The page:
By Canadian Immigrant Magazine | As the U.S. tech sector blasts the recent travel bans because of the important role immigrants play in the industry, Canada is surging forward in innovation with help from a diverse bunch who are founding companies, launching apps, furthering tech education and moving the economy forward. “Canadian tech companies understand the power of inclusion and diversity of thought, and that talent and skill know no borders. In choosing to hire, train and mentor the best people in the world, we can build global companies that grow our economy. By embracing diversity, we can drive innovation to benefit the world …” In response to the U.S. travel ban, this excerpt from a recent open letter signed by more than 150 technology companies in Canada — including Shopify, Google Canada, Hootsuite, Kickstarter and BlackBerry among others — proudly mirrors Canada’s policies toward immigrants and refugees — that our strength lies in our diversity. “In order to succeed in North America, you must collaborate with talented individuals on great ideas, regardless of their religious beliefs or where they were born. And, as Canadians, our commitment to fostering an open and inclusive society has been our strength,” says Jordanian-born Abdullah Snobar, executive director of the DMZ, the tech incubator at Ryerson University in Toronto. “We see and experience this every day with our diverse community at DMZ and in the Canadian tech sector. And as a result, we’ve become a more innovative country. And, no matter where you stand on this argument, it’s a fact that diversity is at the core of economic growth,” he adds, noting that...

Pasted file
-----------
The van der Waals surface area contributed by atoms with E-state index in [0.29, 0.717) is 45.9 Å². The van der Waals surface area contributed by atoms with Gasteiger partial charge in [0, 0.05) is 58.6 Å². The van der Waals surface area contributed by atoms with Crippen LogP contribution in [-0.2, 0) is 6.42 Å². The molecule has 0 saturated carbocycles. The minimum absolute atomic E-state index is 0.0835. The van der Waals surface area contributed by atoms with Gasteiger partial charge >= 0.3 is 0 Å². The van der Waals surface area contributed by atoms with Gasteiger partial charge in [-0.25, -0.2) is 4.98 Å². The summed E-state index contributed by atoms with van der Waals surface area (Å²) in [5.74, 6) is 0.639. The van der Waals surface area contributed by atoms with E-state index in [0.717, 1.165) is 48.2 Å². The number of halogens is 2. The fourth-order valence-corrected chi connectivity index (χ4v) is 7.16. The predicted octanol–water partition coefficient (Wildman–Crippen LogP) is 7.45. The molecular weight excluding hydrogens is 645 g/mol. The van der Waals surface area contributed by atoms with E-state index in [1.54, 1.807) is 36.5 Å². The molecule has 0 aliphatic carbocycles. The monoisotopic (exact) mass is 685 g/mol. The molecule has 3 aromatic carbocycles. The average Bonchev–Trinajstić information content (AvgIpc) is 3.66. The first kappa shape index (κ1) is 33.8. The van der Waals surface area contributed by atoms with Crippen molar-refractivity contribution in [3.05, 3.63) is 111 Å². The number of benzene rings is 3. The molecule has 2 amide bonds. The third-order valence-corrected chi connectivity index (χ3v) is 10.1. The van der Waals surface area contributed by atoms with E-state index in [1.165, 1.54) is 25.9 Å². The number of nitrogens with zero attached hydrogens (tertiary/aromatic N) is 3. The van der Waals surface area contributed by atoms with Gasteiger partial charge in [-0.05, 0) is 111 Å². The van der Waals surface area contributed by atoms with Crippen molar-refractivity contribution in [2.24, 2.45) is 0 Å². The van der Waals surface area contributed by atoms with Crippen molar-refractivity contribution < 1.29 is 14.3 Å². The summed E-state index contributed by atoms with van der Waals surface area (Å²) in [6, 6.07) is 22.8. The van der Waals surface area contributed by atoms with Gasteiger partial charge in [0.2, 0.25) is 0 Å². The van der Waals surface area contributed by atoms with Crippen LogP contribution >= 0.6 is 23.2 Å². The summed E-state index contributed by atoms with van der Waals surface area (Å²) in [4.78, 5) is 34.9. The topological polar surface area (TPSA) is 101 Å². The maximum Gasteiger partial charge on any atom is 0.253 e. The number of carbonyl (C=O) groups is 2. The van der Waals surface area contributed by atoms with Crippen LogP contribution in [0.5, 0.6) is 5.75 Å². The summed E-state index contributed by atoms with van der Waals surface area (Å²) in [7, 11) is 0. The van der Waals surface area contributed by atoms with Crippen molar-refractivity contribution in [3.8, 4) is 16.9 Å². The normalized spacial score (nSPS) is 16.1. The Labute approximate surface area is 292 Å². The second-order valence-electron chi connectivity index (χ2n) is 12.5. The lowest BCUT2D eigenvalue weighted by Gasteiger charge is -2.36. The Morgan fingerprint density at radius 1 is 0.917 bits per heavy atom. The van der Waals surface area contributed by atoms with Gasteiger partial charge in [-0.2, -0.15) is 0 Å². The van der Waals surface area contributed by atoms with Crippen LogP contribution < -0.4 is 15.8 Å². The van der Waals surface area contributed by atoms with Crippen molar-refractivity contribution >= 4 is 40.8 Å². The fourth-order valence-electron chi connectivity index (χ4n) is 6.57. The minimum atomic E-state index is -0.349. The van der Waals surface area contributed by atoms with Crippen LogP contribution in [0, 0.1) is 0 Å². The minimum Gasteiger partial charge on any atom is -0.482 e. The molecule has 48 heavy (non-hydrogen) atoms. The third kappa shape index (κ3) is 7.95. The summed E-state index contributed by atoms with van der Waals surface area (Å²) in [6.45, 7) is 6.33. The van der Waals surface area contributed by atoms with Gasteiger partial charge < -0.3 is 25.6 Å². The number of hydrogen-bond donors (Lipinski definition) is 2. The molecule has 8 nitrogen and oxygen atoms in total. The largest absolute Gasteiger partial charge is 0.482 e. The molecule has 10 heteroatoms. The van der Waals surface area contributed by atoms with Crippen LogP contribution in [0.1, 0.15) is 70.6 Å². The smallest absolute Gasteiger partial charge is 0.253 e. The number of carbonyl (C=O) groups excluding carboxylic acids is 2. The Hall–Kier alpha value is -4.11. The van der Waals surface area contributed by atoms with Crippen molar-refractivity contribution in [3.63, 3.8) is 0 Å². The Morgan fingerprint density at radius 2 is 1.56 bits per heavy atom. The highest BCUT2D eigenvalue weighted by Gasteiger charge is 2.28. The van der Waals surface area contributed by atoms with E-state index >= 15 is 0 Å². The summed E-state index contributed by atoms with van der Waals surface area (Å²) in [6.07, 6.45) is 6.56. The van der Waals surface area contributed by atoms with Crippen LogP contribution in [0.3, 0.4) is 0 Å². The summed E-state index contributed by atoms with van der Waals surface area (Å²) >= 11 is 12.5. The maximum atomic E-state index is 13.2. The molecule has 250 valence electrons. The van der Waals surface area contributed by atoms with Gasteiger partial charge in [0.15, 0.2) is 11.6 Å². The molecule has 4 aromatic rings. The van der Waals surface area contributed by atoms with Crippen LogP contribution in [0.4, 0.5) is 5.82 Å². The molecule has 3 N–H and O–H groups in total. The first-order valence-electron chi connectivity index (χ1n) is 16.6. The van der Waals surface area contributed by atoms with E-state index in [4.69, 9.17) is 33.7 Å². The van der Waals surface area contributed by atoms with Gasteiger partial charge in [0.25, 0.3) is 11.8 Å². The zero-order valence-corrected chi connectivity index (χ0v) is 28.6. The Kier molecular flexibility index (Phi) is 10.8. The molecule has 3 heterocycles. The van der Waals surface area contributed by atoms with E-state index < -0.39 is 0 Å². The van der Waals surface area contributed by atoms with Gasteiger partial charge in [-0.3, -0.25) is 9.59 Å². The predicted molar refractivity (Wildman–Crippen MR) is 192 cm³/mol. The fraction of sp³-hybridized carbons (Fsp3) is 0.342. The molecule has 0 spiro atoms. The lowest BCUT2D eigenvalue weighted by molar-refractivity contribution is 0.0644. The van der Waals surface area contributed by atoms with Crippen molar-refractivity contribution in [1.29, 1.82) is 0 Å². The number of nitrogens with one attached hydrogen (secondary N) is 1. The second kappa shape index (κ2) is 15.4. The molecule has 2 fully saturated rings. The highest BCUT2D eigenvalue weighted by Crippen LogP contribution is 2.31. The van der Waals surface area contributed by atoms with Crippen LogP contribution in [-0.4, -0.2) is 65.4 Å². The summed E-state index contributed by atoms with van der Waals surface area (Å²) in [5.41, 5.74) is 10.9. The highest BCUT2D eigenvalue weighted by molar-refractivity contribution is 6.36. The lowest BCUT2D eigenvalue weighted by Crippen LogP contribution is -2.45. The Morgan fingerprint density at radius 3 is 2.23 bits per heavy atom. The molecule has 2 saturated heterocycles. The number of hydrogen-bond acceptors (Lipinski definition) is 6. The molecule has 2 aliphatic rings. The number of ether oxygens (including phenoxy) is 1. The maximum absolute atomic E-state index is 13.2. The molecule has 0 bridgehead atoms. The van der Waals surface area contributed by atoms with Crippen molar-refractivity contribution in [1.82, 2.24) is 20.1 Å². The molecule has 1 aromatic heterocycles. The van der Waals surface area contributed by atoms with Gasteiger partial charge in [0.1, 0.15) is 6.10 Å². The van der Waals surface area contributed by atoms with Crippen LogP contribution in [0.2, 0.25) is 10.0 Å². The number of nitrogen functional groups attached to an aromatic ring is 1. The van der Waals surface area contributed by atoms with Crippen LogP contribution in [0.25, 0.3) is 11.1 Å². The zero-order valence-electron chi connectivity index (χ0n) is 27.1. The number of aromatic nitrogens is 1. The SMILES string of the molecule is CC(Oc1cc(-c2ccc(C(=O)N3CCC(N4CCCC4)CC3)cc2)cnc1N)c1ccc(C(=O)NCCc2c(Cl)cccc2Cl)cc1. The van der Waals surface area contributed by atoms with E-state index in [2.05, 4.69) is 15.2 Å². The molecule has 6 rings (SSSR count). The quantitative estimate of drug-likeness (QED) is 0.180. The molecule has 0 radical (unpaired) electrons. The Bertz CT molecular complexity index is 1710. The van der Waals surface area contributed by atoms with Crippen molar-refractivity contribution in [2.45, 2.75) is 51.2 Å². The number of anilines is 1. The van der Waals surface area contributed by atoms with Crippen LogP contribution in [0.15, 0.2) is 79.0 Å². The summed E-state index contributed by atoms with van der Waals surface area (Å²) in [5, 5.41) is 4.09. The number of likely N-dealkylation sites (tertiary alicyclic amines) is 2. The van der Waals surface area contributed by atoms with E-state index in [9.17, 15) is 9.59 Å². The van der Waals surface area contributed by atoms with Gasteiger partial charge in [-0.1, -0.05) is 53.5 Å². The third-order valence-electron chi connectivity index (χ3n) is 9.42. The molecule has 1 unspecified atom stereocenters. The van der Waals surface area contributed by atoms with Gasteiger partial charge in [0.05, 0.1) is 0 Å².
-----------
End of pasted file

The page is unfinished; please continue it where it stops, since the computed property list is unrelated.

Western Canadian Provinces Continue to Have Active PNPs